Manukau was still building defacto motorways out in Flat Bush as fast as it could though. I wonder if those projects will get scaled back due to less NZTA funding being available for local projects than previously expected?

  5. The above photo highlights one of the weaknesses with share spaces – in that they require a complete rebuild of the road, both above ground and below

    Why is this? To myself, a layman, it seems like since there would be less heavy traffic on the road, simply putting paving over the top would be sufficient.

    1. Fair point George. I would say that it seems as though they require a complete rebuild, judging from the way these ones have been done. Elliott Street seems to be less of the complete rebuild below ground, so has progressed quicker from my occasional observations.

  6. I would say that it seems as though they require a complete rebuild, judging from the way these ones have been done.

    That appears to be the case to me too, insomuch as these are new surfaces being put over infrastructure that is at least decades old in most cases. Once the road is in place, it would be a pity to pull it all up again. However, much of this is vital work that would have had to have been done at some stage anyway – I wonder if it would be more appropriate to seperate out those costs and itemise them seperately, so that the cost of shared spaces is accurately understood.

    1. I am not a roading expert, though from what I remember from my student days, I would be very dubious about putting pavers (note the difference) above existing paving. It seems like a recipe for buckling and warping, as the below-ground surface would be a mix and hodge-podge of various elements and strengths (just think of the fact that you would need different “filler” levels for where the footpaths used to be, and the main paving that used to be lower than the footpaths etc…

      You’d essentially risking the high-profile shared spaces becoming a laughing stock for the ‘Herald’ 1-2 years later.

      Also, I understand that Council has invested a lot of time into considering the maintenance requirements, specifically so that the shared space areas can be worked on in the future without excessive reinstatement costs.

  7. Yeah, I think is going to be a cool shared space with room for pedestrians and cyclists (unlike some of the other shared spaces where I have concern about how cyclists will fit).

    I also think Fort Street is on it’s way up – kicking off the slightly seedy image of the past.

  8. The reason, as I understand it, that Fort Street is taking so long is that they have decided to do work on the underground utilities at the same time. The shared space itself is just paving and palm trees.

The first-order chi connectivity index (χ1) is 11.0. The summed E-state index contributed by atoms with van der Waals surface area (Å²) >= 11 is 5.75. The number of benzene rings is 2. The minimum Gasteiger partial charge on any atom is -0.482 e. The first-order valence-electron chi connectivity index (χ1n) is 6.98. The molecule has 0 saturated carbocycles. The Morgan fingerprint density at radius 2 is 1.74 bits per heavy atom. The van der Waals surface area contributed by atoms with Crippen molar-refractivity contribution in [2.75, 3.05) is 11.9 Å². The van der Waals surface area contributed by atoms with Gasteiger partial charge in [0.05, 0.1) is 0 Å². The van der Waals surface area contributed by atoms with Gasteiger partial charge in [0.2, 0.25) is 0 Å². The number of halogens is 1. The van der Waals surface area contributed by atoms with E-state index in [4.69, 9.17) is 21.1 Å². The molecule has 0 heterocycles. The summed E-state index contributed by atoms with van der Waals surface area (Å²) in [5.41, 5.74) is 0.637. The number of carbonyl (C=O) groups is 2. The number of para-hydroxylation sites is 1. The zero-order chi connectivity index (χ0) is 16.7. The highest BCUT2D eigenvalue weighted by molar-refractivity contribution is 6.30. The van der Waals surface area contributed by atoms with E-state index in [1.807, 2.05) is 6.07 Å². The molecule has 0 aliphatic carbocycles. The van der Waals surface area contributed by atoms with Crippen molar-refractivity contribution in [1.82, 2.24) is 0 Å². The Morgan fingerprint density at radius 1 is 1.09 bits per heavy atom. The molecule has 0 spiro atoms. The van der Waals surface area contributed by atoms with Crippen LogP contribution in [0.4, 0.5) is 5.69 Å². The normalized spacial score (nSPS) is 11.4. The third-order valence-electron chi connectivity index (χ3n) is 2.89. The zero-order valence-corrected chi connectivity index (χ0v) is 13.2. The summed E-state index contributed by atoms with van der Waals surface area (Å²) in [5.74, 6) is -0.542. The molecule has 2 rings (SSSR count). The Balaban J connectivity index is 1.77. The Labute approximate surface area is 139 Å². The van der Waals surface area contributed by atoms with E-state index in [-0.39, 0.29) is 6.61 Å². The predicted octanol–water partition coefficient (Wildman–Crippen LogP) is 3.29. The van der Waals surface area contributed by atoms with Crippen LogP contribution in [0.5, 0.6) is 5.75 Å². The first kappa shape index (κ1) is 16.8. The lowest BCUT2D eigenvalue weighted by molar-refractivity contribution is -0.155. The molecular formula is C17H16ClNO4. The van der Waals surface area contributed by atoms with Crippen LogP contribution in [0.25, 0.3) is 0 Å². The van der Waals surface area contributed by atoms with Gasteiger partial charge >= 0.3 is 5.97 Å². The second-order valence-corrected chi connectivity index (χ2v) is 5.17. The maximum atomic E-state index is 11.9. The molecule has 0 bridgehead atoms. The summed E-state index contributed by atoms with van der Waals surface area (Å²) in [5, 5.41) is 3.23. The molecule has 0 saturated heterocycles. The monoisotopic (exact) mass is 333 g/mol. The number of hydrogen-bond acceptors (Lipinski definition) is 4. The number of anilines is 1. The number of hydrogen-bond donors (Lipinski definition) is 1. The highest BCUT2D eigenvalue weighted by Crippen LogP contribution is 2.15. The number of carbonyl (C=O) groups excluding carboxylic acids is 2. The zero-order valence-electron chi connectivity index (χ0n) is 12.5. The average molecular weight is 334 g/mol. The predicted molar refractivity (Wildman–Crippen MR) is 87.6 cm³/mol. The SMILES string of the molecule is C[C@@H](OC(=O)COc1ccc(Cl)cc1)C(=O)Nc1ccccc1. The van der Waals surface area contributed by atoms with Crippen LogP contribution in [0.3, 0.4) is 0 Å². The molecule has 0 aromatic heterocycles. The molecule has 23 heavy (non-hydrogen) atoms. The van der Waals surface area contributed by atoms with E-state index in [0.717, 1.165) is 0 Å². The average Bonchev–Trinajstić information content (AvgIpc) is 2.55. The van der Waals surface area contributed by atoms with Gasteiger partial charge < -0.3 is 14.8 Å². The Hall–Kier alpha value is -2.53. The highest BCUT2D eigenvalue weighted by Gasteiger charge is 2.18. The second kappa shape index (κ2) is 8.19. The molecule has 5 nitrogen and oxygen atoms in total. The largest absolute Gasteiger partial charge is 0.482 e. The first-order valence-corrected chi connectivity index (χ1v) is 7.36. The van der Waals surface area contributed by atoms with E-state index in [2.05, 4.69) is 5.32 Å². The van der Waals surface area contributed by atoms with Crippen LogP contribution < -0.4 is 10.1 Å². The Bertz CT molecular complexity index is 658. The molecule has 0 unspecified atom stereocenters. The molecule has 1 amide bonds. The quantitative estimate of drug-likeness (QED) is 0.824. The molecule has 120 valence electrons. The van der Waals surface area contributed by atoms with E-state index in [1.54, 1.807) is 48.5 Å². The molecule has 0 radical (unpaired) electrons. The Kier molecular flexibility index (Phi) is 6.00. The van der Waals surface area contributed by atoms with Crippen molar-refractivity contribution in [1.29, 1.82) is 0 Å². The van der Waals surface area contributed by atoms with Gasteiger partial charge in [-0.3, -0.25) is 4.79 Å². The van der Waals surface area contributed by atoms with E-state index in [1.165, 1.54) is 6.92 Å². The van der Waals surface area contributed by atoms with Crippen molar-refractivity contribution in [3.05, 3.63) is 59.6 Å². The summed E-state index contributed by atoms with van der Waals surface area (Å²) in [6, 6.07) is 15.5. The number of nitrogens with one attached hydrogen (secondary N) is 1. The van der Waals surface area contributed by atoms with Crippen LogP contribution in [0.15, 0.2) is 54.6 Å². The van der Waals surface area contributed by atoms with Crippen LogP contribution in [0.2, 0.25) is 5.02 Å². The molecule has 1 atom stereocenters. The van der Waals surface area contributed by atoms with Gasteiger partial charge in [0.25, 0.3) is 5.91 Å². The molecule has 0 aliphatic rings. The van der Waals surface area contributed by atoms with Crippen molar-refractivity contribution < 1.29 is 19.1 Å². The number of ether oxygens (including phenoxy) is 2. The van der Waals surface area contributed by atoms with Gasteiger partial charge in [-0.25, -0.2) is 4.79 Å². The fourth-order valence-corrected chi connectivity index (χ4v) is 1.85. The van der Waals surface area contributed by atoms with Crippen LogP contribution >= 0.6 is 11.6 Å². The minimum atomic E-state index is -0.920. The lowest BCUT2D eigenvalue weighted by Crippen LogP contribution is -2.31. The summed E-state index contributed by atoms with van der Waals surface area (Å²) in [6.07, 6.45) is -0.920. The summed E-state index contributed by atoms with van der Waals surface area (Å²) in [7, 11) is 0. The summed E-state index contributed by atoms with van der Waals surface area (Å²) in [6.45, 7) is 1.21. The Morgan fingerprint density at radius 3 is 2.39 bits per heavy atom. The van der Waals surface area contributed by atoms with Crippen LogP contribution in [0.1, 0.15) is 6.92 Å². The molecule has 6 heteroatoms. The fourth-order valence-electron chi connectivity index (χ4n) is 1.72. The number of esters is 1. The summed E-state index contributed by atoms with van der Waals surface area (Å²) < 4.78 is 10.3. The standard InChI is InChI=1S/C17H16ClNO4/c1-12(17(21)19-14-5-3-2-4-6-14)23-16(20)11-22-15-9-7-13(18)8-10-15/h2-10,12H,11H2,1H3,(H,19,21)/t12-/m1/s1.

The only criticism I have of this shared space is that it seems to only comprise a small section of Fort Street. Why not extend it all the way to the end?

    1. The plan is to do just that, but that is quite a lengthy project and I think they don’t want it ‘half-finished’ while the RWC is on. So they’re doing the first bit from start to finish and then later on doing the rest. Which is probably fair enough.

  9. I’ve been for a walk in the CBD today – seen how Fort St is developping, seen how Darby St is today and I have seen and experienced what Lorne St is like today. Oh, how I wish Lorne St would be transformed into something that Darby St is today and Fort St is going to be… There’s so much potential throughout the CBD – I have to applaud the people behind these changes – AKL is changing for the better if only by a few small steps at the time…

  10. The great thing is that these spaces can be converted relatively quickly into fully pedestrianised zones – just need a few bollards and hey presto!

    1. Indeed, I think that’s the beauty of them, they have the potential to be later closed off the traffic, I think that will happen to Darby Street within a couple of years – unfortunately some streets such as Fort Street will always have to allow cars as there are large carparking buildings such as the Deloitte building on the street.

      1. Fort needs to have cars, but when there are none on QueenSt the volume passing through Fort will drop dramatically as there won’t be a whole lot of needless driving through there. Just real local [eg Deloittes] and delivery and frankly it’s time we got serious about having restricted, or if you prefer, privileged, delivery times, like before 9am. I’m sure the commercial drivers will really benefit from the big reduction in road and kerbside competition, will be able to get through the CBD so much quicker without all the single occupant cars everywhere.

        1. All of the shared spaces will come into their own once Queens Street is pedestrianised, as the traffic will reduce markedly on these side streets. Darby for instance will in effect become pedestrianised as there will be no where for the cars to go to or come from.